AirTranTUS From , joined Dec 1969, posts, RR: Posted (8 years 3 weeks 11 hours ago) and read 1258 times:
One of my bosses at the University of Arizona today gave me a 2000 Peso note from Chile that has been floating around since the beginning of the week. It looks like an actual note, but we don't know if it is real or not. It feels like it is made of plastic, not paper. I can easily rip an American dollar, but not this bill.
Here is a picture of an actual bill:
Here is the one I have:
This bill has all the correct markings but on the left side below the serial number and above the diamond, the shape has been scratched off and now there is just clear plastic. The stamp with the number 2000 is there. The triangle on the right side below the serial number is the same way.
It's value is only $3.78 US, which really isn't important, we just want to know. Are Chilean bills paper or plastic?
Which is not that unusual. Mexico has two different types of bills ( 20 and 50 pesos which is around 2 and 5 usd to give you an idea) that are this way. I think Singapore uses it as well. It's getting pretty common among the world as they last much longer.
In Mexico they decided to use this type of notes as the 20 and 50 bill are the most used for common transactions so they were the first to get in a bad shape really fast. So this now is suppose to be unbreakable (except with scissors of course) and waterproof.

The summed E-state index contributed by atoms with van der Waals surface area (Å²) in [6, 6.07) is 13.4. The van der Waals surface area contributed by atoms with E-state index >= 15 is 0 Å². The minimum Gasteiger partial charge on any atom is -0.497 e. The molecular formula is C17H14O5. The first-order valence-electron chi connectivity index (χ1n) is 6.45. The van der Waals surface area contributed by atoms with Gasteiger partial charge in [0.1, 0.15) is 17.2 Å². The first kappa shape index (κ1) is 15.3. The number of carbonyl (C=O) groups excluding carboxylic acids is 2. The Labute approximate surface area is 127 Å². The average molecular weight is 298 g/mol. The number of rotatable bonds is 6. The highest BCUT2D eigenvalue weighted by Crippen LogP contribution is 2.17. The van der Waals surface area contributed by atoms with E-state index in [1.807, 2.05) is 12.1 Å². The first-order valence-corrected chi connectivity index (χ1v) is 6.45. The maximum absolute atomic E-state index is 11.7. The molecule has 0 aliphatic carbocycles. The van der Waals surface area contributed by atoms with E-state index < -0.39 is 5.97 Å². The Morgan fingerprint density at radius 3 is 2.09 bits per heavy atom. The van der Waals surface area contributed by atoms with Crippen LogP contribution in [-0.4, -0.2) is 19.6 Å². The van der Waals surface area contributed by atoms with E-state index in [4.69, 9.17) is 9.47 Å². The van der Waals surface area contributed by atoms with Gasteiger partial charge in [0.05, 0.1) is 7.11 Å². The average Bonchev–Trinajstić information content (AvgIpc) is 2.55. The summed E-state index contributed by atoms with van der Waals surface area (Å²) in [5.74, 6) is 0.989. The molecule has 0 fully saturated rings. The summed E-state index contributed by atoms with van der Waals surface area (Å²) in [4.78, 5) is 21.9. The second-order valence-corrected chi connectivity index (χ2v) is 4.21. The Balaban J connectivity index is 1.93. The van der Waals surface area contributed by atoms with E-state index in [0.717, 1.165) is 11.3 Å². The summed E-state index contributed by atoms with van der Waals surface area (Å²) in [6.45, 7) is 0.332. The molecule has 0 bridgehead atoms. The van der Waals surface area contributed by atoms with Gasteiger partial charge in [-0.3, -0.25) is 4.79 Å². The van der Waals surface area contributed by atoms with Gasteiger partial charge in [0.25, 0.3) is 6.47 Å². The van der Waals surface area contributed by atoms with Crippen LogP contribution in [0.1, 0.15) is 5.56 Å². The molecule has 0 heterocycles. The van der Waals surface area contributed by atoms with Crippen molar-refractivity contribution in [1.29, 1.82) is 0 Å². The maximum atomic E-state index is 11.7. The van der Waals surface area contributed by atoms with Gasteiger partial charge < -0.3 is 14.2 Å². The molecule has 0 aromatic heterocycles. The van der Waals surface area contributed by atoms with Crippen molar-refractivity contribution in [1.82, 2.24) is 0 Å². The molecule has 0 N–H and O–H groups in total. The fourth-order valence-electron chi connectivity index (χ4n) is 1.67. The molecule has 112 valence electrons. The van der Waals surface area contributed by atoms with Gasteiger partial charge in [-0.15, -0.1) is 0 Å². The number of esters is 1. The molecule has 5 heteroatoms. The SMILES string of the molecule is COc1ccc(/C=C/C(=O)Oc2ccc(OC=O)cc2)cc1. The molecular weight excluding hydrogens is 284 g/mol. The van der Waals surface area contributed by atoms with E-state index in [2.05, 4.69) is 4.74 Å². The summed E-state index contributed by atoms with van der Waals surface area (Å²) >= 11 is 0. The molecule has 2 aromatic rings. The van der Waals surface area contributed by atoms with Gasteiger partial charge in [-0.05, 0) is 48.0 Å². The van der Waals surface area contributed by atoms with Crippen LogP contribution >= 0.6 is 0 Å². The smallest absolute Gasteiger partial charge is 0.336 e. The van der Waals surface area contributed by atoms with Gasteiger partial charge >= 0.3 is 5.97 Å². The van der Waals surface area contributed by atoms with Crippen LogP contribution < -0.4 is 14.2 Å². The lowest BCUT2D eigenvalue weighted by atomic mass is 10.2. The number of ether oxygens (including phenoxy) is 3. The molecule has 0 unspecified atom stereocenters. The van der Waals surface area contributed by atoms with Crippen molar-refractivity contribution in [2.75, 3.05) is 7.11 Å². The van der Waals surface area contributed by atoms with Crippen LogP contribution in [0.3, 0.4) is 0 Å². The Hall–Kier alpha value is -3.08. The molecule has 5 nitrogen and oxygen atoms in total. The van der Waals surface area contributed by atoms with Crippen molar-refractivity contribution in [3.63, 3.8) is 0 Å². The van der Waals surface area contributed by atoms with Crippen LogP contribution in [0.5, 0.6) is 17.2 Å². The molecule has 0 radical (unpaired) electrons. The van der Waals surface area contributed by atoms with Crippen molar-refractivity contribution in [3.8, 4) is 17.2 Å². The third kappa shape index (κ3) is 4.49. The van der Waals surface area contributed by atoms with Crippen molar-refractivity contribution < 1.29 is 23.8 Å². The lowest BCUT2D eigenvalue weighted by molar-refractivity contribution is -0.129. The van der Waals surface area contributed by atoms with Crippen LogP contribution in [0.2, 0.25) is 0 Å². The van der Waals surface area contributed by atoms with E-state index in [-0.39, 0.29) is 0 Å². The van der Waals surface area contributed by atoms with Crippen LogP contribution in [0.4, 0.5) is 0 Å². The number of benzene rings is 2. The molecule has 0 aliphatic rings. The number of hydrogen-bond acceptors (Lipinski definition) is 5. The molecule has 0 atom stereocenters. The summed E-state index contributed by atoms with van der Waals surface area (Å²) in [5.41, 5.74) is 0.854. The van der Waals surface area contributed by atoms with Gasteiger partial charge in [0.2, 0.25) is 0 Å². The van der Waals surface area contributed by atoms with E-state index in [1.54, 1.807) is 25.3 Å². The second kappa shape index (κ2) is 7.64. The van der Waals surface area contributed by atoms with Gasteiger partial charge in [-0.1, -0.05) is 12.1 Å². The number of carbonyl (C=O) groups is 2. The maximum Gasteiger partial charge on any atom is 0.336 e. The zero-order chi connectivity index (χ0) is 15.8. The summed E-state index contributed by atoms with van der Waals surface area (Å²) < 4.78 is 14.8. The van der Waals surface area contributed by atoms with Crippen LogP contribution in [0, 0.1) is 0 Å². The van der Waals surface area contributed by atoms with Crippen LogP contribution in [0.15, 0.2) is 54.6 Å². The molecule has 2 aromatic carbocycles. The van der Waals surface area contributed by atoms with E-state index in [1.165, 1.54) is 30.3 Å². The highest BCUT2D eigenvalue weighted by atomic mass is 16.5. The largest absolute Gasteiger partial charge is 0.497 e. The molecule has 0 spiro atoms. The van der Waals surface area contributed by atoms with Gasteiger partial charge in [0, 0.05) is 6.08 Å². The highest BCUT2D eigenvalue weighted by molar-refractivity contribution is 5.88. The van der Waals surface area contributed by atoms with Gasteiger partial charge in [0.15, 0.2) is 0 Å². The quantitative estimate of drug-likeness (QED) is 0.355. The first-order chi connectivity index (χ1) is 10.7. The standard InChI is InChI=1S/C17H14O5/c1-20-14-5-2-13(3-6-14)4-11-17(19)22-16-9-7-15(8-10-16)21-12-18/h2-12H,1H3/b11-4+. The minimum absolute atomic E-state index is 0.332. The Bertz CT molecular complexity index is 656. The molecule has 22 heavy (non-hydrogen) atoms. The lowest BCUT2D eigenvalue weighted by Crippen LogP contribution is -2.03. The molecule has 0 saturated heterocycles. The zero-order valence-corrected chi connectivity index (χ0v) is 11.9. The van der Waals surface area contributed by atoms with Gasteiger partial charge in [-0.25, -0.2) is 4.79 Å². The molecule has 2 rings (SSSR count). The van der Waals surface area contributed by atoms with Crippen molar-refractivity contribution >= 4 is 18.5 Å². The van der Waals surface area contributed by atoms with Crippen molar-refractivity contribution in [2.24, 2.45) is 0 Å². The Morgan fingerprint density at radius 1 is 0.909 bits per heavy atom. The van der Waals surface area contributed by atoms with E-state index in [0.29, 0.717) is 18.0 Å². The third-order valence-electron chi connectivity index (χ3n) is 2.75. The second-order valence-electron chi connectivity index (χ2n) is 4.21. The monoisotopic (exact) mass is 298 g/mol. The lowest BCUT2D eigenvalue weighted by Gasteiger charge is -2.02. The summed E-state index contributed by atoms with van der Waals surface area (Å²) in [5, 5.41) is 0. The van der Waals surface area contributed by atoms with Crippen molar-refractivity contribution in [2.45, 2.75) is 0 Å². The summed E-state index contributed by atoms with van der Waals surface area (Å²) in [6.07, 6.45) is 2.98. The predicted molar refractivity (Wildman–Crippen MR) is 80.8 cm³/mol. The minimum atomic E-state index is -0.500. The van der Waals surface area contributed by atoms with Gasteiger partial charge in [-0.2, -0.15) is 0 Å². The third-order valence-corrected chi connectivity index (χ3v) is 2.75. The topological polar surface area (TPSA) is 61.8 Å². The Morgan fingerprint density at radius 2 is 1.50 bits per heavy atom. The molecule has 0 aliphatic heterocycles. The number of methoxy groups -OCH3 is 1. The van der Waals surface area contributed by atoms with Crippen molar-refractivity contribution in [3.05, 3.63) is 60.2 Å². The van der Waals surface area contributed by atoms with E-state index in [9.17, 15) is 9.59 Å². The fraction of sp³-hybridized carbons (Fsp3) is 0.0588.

AerorobNZ From Rwanda, joined Feb 2001, 7619 posts, RR: 16
Reply 6, posted (8 years 2 weeks 6 days 15 hours ago) and read 1211 times:
Quoting Derico (Reply 2): Similar bills as far as I know have been printed in Brazil and Australia.
Actually if I remember correctly. Australian Polymer notes are/were made in Chile at the same Mint as the Chilean currency. New Zealand also has polymer notes, and they are much better and more long lasting, and harder to forge due to the clear windows, texture and the holographic sections.
S.p.a.s. From Liechtenstein, joined Mar 2001, 978 posts, RR: 2
Reply 7, posted (8 years 2 weeks 3 days 17 hours ago) and read 1143 times:
Funny enough, people are not very happy with them in Brazil and the plan to make other face values using the same material were dropped. The R$ 10,00 bill was introduced during the 500 years anniversary of Brazil (seven years ago).
I heard thah bank people (cashiers mainly) don't like them as they are somehow "slippery" and hard to count quickly.